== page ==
“Surprising. Impressive. Cannibalism restores my faith in humanity.” —Sy Montgomery, The New York Times Book Review
For centuries scientists have written off cannibalism as a bizarre phenomenon with little biological significance. Its presence in nature was dismissed as a desperate response to starvation or other life-threatening circumstances, and few spent time studying it. A taboo subject in our culture, the behavior was portrayed mostly through horror movies or tabloids sensationalizing the crimes of real-life flesh-eaters. But the true nature of cannibalism--the role it plays in evolution as well as human history--is even more intriguing (and more normal) than the misconceptions we’ve come to accept as fact.
In Cannibalism: A Perfectly Natural History,zoologist Bill Schutt sets the record straight, debunking common myths and investigating our new understanding of cannibalism’s role in biology, anthropology, and history in the most fascinating account yet written on this complex topic. Schutt takes readers from Arizona’s Chiricahua Mountains, where he wades through ponds full of tadpoles devouring their siblings, to the Sierra Nevadas, where he joins researchers who are shedding new light on what happened to the Donner Party--the most infamous episode of cannibalism in American history. He even meets with an expert on the preparation and consumption of human placenta (and, yes, it goes well with Chianti).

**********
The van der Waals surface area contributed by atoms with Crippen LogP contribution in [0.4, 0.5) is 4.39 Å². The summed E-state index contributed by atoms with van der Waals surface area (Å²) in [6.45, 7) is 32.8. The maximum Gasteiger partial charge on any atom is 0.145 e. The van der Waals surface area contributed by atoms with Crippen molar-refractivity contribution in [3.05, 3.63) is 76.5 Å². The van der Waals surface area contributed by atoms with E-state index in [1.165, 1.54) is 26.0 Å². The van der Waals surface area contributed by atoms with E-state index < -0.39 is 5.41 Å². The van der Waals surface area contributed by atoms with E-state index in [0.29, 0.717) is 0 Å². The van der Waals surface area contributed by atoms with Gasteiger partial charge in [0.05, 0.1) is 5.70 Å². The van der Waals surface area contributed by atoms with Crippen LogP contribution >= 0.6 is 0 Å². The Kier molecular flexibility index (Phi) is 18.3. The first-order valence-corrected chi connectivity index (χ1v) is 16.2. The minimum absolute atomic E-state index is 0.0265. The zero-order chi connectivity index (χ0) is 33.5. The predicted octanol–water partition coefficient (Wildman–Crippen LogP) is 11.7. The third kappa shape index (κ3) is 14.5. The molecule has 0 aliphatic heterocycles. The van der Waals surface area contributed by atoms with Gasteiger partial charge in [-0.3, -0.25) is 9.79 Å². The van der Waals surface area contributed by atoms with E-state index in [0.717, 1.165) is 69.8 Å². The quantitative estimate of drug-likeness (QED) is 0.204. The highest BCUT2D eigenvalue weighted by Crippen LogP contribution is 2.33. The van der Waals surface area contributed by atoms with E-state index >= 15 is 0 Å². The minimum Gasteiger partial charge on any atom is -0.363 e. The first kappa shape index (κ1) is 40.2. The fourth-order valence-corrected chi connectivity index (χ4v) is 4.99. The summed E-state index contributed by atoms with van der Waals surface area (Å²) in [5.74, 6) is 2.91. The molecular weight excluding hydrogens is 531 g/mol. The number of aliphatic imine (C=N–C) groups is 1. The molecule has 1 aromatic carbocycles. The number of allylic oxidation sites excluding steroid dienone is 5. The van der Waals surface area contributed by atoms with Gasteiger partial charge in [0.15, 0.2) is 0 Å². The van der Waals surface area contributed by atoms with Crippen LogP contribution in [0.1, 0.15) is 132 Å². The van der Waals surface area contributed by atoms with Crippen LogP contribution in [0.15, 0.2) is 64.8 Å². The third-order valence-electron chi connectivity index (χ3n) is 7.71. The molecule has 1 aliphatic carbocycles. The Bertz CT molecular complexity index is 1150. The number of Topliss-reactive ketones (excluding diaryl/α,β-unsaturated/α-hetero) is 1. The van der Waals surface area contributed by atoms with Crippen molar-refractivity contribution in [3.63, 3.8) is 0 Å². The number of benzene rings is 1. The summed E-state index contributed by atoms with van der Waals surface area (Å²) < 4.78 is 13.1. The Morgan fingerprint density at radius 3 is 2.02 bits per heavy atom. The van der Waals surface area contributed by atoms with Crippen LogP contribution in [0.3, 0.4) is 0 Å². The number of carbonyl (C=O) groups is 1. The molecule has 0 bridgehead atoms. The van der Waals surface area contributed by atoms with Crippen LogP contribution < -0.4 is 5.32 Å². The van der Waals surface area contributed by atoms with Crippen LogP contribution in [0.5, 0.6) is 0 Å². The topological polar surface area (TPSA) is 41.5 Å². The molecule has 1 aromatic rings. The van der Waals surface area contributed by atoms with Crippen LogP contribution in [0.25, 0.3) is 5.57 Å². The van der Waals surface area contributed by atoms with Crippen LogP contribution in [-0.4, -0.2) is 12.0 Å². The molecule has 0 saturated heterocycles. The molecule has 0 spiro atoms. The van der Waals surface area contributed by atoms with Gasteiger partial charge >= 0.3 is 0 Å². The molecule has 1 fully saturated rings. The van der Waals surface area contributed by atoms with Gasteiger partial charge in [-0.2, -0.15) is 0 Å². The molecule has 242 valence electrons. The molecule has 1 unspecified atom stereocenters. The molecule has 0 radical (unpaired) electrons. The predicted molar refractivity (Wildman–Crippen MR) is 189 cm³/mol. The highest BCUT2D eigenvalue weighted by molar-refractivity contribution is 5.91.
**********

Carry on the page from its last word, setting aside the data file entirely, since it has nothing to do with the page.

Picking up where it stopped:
Bringing together the latest cutting-edge science, Schutt answers questions such as why some amphibians consume their mother’s skin; why certain insects bite the heads off their partners after sex; why, up until the end of the twentieth century, Europeans regularly ate human body parts as medical curatives; and how cannibalism might be linked to the extinction of the Neanderthals. He takes us into the future as well, investigating whether, as climate change causes famine, disease, and overcrowding, we may see more outbreaks of cannibalism in many more species--including our own.
Cannibalism places a perfectly natural occurrence into a vital new context and invites us to explore why it both enthralls and repels us.